Photo: Rob Howard
Oprah: Are you a good mother-in-law?
Ann Romney: Very. [Mitt laughs.]
Oprah: What makes you so?
Ann Romney: Because they know how much I love them, and how much I've been waiting for them to come into my life.
Oprah: Are you a mother-in-law who's in their business or out of their business? Can they come to you?
Ann Romney: I'm in their fun business. But even when there's a problem, they'll talk to me about that, which is nice.
Oprah: Really? That's good.
Ann Romney: I'm in their business in a good way.
Mitt Romney: There are lots of daughters-in-law here, so it's only fair that we let them weigh in. [Mary Romney is summoned from the kitchen.]
Ann Romney: Mary, Oprah wanted to know—am I a good mother-in-law?
Mary Romney: Oh my gosh, she is the best mother-in-law in the world, are you kidding? She gives a lot of advice when you ask for it, and other than that, she's out of your business. And she gets us great little gifts. [Indicates the bracelet she's wearing.] She's a great shopping companion.
Oprah: That's great. I want to know from you, Governor...
Mitt Romney: Time to go! [Laughs.]
Oprah: I want to know from you, what were your dreams growing up? When did you know you wanted to be president? That's a high calling.
Mitt Romney: Not any time during my youth. I never imagined that. As a little boy, I wanted to be a policeman. And then as I got older and I saw my dad in the car business, an automobile executive. I love cars, I like the idea of manufacturing something, having a product, a hard product to sell and promote, but as time went on I recognized that car companies are so bureaucratic and so ossified that it would take forever to work your way up. And so I went into consulting.
Oprah: Kudos to your dad for being able to move up in a car company.
Mitt Romney: My dad was phenomenal. Born in Mexico, lived poor, didn't graduate from college, and becomes head of a car company and then governor of a state. I can't imagine I would have ever thought about running for office had I not seen my dad do it.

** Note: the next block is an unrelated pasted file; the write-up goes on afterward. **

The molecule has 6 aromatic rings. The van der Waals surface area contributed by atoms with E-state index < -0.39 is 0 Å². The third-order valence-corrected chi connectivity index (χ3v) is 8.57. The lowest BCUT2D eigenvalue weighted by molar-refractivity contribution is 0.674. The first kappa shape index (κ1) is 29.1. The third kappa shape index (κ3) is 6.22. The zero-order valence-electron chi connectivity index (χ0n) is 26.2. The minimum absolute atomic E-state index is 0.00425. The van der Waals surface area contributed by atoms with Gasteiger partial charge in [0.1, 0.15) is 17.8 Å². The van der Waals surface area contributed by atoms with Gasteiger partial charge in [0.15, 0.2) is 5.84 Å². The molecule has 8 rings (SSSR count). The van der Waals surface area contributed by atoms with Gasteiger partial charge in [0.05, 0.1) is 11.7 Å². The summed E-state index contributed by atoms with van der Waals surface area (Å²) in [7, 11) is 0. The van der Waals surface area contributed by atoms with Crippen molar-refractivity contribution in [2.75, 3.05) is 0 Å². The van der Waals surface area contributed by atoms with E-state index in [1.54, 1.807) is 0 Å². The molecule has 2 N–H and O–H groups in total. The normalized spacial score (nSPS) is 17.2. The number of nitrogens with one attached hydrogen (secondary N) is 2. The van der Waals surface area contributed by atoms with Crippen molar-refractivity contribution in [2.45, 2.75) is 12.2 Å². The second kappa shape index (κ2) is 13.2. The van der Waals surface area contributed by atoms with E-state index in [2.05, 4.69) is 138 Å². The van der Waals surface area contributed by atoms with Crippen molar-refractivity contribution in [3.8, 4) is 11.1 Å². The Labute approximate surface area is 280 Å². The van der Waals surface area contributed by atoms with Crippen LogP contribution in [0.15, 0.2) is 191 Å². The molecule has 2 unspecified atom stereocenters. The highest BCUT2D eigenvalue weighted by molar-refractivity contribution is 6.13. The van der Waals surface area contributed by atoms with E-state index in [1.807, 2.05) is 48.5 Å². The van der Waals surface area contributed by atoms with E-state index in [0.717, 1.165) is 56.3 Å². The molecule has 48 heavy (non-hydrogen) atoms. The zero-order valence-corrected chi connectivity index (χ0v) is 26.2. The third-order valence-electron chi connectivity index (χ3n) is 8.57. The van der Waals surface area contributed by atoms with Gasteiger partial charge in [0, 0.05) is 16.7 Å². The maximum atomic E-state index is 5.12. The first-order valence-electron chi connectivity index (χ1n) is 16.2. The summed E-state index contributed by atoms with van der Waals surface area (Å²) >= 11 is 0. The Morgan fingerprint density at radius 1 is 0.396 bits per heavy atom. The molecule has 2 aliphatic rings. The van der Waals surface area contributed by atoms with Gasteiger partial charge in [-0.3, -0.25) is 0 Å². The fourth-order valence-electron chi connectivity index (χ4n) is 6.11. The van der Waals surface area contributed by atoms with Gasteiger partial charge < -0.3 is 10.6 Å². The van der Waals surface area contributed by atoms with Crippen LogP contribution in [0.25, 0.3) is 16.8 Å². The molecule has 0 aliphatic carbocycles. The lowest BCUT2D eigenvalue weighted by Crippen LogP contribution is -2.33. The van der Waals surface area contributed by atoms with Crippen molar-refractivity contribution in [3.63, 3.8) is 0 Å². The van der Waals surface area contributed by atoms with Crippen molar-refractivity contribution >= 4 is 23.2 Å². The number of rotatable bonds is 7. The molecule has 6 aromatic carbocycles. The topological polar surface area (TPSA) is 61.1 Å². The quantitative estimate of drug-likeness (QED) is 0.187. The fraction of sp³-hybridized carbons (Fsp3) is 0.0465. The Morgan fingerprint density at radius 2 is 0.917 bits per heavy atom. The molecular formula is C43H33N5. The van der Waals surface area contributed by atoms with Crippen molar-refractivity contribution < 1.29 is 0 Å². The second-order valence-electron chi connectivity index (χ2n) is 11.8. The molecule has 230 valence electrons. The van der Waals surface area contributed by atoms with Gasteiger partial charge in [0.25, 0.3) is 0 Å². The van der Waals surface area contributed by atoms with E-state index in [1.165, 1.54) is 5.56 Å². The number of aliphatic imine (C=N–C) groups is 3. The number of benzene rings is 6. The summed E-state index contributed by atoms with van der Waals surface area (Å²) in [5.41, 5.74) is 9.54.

Oprah: So this calling to be president—do you feel you're called, or is it something else? Is it a yearning? What is it?
Mitt Romney: It's not that. It is that I feel I have an obligation, given the experience I've had, to help get the country back on track. And Ann was the one who really pushed it.
Oprah: [To Ann] I was going to ask you that, because in 2008, didn't you say, "Never again"?
Ann Romney: Never again. Never again. Emphatically, never again.
Oprah: Yes, and then what changed?
Ann Romney: It's this women's thing, like intuition—I felt like he was the person that had the right answers for the right time. That there was an economic crisis, there was a jobs crisis, and there were millions of Americans in need of someone who knew how to turn things around.
Oprah: But at the end of 2008, you'd had enough?
Ann Romney: Absolutely.
Oprah: Why, because it was so grueling?
Ann Romney: It's hard on families. It's hard. You know, I've known this guy since we were kids. I was 15 when I met him and he was 18, and I know his heart. I know how good he is. And I know how committed he is, I know how hard he works, I know how conscientious he is. And I think that the most amazing thing he did in his life was literally walk away from Bain Capital and say, "All right, I'm gonna take no pay and go for three years and just do something totally different" [run the 2002 Winter Olympics in Salt Lake City]. I think we would never have done anything like that if it had not been for his dad, showing that making money is all good and well, but as soon as you sort of feel like you've got enough, then it's time to give back. And it just seemed like a natural progression, even though most people thought we were crazy to do that.
Next: How Ann influences her husband